This Week in Solar
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This Week in Solar

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This Week in Solar This Week in Solar Presentation Transcript

  • Title
  • Cap and Trade is Back Again… • New regulations require a 25% cut in CO2 emissions by 2020 and 30% by 2030 from 2005 levels. • Emissions down 16% from 2005 to 2012 EPA Opened the door for cap and trade. Source: Wikimedia user Edbrown05.
  • Cap & Trade and Solar • Solar companies who own power plants could sell renewable energy credits. • SunPower, SunEdison, SolarCity, and First Solar would be beneficiaries because project economics would improve. • But there’s a problem…
  • Don’t Count on Cap & Trade Impacting Solar • Coal plants are being shut down by the hundreds. • Industry is more likely to reduce emissions through efficiency. • Project economics will drive more solar, leading to lower emissions. • By 2020, emissions will likely be down over 25%. CO2 Regulations may not matter. Source: SunPower.
  • Solar Trade War Continues • Tariff of 35.21% for Suntech Power, 18.56% for Trina Solar, and 26.89% for everyone else. • Closes loophole opened by narrow scope of previous tariffs. US Levied Preliminary Tariffs on Chinese Solar Products Yingli Panda solar panel. Source: Yingli Green Energy.
  • Europe Chimes In • Reportedly, JinkoSolar, LDK, and others have violated minimum price of Chinese panels exported to EU. • Violates a negotiated agreement that avoided solar tariffs. • If EU finds this to be valid the price floor could be nullified and tariffs put back in place. SolarWorld presents evidence that companies have violated minimum price agreement
  • Impact on Chinese Solar • Yingli and LDK are highly leveraged and will be most affected. • Trina Solar sold 31.9% of panels to the U.S. in Q1 2014. • All Chinese manufacturers will see lower demand as installers transition to other suppliers.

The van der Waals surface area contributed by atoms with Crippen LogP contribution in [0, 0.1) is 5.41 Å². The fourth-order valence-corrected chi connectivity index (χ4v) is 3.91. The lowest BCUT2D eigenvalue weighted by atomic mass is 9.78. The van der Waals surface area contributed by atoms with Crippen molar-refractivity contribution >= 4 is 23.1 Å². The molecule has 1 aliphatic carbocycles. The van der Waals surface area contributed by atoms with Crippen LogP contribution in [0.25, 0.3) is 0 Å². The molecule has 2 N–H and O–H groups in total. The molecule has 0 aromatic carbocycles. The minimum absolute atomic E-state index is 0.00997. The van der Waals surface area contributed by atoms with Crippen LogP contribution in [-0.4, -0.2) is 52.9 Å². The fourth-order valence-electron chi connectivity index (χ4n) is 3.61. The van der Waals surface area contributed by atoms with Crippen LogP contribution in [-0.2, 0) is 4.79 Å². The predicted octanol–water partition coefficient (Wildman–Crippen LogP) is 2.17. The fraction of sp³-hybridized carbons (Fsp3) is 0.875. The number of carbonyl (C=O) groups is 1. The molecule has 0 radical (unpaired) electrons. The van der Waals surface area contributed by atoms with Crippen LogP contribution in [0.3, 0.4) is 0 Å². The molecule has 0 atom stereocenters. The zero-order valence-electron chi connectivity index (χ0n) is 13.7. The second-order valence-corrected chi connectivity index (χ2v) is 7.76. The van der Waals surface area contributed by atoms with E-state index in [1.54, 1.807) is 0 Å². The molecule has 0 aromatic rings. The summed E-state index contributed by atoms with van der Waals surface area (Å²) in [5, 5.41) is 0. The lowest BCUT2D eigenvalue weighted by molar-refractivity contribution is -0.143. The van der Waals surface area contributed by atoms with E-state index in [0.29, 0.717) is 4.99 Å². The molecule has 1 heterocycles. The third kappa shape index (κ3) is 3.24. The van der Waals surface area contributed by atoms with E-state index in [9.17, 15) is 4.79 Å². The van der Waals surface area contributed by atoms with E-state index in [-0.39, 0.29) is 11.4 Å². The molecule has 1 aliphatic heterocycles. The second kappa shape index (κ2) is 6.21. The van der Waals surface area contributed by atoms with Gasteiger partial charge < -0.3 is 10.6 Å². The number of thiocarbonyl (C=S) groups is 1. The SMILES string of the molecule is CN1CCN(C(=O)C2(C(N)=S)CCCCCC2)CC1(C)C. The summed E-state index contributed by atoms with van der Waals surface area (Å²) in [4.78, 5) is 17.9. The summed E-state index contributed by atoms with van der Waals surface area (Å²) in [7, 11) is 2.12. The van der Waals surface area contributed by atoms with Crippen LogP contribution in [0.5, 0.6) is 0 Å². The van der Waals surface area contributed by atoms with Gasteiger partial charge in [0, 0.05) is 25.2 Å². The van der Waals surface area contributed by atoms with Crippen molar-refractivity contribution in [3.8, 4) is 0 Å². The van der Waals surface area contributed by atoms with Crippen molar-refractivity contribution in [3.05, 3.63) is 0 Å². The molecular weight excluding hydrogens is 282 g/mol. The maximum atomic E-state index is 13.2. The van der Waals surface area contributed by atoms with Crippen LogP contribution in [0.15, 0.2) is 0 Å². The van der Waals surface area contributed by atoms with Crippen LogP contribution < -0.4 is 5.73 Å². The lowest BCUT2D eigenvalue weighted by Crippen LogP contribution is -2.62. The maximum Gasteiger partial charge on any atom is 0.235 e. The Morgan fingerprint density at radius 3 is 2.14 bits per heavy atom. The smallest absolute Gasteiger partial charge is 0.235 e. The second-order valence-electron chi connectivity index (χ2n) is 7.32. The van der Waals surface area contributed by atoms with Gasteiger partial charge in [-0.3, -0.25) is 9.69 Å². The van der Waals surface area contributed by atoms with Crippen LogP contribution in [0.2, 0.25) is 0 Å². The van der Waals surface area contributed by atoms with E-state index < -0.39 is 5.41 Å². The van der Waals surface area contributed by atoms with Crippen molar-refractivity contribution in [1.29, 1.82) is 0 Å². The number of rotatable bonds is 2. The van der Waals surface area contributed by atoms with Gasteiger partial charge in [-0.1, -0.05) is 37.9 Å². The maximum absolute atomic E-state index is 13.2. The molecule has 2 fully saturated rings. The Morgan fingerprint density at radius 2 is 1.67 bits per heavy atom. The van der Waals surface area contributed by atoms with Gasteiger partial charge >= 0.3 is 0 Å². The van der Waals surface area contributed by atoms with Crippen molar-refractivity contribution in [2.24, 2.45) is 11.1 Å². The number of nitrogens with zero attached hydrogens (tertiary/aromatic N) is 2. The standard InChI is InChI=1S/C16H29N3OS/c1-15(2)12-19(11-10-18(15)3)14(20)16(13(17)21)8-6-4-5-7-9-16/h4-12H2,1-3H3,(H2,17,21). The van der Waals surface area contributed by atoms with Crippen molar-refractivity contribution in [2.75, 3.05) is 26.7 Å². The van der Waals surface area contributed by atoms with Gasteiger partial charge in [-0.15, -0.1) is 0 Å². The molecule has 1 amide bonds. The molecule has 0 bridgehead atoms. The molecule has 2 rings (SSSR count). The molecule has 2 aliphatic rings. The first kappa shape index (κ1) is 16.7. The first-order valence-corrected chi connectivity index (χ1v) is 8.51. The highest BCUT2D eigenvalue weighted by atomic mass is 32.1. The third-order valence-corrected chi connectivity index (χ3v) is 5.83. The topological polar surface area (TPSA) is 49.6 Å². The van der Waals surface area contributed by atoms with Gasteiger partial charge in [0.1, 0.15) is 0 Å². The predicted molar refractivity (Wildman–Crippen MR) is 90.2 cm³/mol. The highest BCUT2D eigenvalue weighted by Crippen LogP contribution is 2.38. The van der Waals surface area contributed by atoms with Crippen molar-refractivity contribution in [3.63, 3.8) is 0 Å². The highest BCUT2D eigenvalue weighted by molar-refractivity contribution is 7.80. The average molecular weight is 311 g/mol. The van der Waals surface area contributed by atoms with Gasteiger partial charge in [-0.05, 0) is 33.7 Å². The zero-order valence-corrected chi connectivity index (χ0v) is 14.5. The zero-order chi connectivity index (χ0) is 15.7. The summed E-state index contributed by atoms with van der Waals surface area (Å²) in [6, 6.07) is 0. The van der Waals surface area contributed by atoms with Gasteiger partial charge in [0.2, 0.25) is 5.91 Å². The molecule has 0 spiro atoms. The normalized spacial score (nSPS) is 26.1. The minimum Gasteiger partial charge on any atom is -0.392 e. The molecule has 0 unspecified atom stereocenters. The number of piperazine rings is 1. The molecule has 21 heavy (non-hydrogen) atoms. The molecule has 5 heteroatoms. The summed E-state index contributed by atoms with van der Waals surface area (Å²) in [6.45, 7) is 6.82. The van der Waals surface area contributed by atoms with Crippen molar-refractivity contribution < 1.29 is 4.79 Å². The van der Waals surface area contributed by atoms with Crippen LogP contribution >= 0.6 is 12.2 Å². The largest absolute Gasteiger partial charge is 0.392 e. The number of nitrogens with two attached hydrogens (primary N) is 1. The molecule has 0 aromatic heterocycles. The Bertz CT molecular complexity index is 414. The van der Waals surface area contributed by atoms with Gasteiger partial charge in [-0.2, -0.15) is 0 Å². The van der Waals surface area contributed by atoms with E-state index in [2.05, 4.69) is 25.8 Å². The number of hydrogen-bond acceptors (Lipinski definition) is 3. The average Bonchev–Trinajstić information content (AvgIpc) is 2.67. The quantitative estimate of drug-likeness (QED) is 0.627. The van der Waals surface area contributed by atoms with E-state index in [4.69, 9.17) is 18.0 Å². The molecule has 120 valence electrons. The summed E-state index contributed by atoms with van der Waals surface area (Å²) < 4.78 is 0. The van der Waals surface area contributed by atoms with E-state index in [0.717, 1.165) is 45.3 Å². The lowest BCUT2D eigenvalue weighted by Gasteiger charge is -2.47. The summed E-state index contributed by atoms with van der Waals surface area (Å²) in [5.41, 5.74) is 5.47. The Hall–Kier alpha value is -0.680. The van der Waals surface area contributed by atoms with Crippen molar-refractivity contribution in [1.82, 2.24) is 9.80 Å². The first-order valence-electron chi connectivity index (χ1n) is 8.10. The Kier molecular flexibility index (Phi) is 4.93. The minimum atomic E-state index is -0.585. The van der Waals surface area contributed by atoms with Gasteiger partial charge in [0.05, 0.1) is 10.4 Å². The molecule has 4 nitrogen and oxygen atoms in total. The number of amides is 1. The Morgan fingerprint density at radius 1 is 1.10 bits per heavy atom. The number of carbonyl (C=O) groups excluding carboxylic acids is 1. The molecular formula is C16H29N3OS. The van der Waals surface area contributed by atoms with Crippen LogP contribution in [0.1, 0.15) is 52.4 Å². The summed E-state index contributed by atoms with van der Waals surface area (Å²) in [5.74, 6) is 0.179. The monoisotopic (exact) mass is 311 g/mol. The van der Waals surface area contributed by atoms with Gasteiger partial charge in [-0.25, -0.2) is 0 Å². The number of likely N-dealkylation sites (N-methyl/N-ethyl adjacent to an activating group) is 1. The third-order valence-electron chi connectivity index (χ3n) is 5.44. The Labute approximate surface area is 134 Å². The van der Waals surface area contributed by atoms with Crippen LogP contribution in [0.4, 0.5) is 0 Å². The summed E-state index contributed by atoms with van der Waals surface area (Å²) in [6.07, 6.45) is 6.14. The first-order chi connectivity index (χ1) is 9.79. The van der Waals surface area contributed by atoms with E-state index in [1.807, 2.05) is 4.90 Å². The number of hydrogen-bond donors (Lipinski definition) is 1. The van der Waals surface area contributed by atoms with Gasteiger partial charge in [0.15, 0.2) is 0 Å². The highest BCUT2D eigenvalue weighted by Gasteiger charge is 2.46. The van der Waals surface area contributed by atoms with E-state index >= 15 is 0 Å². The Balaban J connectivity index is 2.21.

• Impact on Installers in U.S. • Installers like SolarCity, NRG, RGS Energy will move to non-Chinese suppliers. • SolarCity signed a 100 MW supply agreement with REC Group this week. Option to increase to 240 MW. SolarCity must adjust to new normal SolarCity will have to make the biggest adjustment to new tariffs. Source: SolarCity.
  • Who Wins in Solar Trade War? • SunPower and First Solar will benefit from higher cost of Chinese panels. • Look for biggest impact in utility market, where panel cost is larger percentage of installation cost. • SunPower’s costs improve in residential solar compared to SolarCity, who was a large Chinese module buyer. U.S. manufacturers come out ahead. SunPower’s residential business will get a small boost from Chinese solar tariffs. Source: SunPower.
  • Priming For Growth • Trina Solar is selling $150 million in convertible debt and 8.8 million shares. • SunEdison is selling $500 million in convertible notes with a 0.25% interest rate due in 2020 and convertible into 37.2148 shares ($26.87 per share, 30% premium). • SunPower is selling $400 million in convertible notes with a 0.875% interest rate due in 2021 and convertible into 20.5071 shares ($48.76 per share, 42.5% premium). Companies turned to the market for new debt this week. New debt will be used to build project like California Valley Solar Ranch. Source: SunPower.
  • Adding Value to Shareholders • SunPower and SunEdison will use new funds to build projects on the balance sheet. • Selling projects after their completed generates more value than pre- construction sales. • Projects could also be pushed down to a YieldCo, a strategy both are pursuing. New solar strategy Source: SunPower.
  • News and Notes • 100 MW project (seen here) in Chile is the largest in the region. • Built in 6 months. • Energy sold to CAP Group, largest iron ore and pellet producer in American Pacific coast. SunEdison complete Latin America’s largest solar project. Source: SunEdison.
  • SFR